The right bicycle chain size is vital for you to have a safe, smooth, and easy ride. Learn how to know the right bicycle chain size for your drivetrain, and other tips about chain repair and maintenance.
1. It’s very important to run the right-width chain appropriate to the drivetrain of your bicycle. Bicycle chain sizes are standard and listed on the packaging. To find out a chain’s size on your own, just line up the jaws of a pair of calipers over the center of both ends of a chain pin. Five- or six-speed bicycles require a chain 7.5 to 8mm in diameter; seven- and eight-speed bicycles, 7-7.55 mm; nine-speed bicycles, 6.5-6.9 mm; and 10-speed bicycles, 5.9-6.1 mm chain.
Although Shimano and SRAM chain are, in some cases, interchangeable, it is best to stay with the same brand for both your chain and drivetrain, especially when you ride on the nine- and 10-speed range.
2. The chain does not literally stretch. The holes in which the pins connect the individual links start to change shape (become oval) over time and eventually change the chain’s tolerances. When such happens, your worn chain will start to wear the teeth of your cassette and chainring. You will know your drivetrain is worn when its teeth begin to look like shark fins. If you let the situation go this far, you have to replace your chainrings and cassette, along with your chain.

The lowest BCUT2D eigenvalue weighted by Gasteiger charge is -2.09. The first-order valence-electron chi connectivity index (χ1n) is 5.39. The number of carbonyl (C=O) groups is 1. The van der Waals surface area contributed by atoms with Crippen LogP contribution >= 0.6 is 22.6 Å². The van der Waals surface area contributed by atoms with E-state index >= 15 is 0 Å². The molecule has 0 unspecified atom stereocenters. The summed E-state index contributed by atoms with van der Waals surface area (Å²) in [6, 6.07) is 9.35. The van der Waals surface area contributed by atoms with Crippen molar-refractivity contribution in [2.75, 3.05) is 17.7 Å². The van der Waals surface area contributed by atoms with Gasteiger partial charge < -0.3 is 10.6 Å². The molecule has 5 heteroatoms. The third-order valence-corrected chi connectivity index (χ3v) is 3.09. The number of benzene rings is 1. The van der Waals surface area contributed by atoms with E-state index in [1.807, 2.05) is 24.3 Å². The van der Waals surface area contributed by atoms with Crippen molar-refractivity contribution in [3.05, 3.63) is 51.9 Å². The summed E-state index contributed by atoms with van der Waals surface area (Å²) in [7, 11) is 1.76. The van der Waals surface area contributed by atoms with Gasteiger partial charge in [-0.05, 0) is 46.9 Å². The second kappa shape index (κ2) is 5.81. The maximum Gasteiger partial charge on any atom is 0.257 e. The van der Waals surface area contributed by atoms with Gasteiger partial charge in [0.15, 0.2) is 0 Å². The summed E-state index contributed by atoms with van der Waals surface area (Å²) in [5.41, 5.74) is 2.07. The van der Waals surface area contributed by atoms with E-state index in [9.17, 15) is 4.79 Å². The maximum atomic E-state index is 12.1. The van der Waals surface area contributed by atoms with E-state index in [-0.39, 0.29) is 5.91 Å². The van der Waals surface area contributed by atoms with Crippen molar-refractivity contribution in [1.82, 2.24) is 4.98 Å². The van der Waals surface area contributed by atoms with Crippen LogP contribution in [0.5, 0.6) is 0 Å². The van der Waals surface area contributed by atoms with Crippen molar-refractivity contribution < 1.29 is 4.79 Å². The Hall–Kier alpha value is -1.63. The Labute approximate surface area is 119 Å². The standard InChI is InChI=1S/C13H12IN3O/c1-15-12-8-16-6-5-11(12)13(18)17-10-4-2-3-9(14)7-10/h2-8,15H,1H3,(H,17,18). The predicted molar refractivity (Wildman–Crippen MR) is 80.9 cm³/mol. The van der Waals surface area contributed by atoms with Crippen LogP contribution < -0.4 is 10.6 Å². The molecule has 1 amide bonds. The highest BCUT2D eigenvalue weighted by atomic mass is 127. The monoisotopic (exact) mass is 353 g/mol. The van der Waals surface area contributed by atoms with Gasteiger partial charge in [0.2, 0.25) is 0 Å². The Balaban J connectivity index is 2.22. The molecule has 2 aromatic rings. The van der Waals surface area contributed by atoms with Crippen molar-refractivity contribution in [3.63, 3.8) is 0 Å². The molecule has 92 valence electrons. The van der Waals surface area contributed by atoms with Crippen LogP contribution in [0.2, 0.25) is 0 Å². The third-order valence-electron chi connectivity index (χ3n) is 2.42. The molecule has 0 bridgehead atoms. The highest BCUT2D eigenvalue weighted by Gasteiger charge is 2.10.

To prevent this from happening, make sure you keep track on your chain’s wear and get a new one before it starts to damage your drivetrain. To learn how to measure and check chain wear, click on the link.
3. You will know when it happens. You are riding and suddenly the pedals lock up and you are forced to stop abruptly. When the chain does not disengage from the bottom teeth of the front chaingring and gets caught up on the teeth and pulled back up the chainring onto itself instead, jamming between the chainstay and chainrings. The common causes are: damaged or bent teeth on the chainring, worn chain with stiff links, wet or mud grit on the cassette and chain, shifting late under pedaling load, or misaligned chainline ( how the chainrings line up with the cassette). If you don’t find out the cause and fix it, your frame and drivetrain components could be damaged.
Watch this video to learn more about bicycle chain size.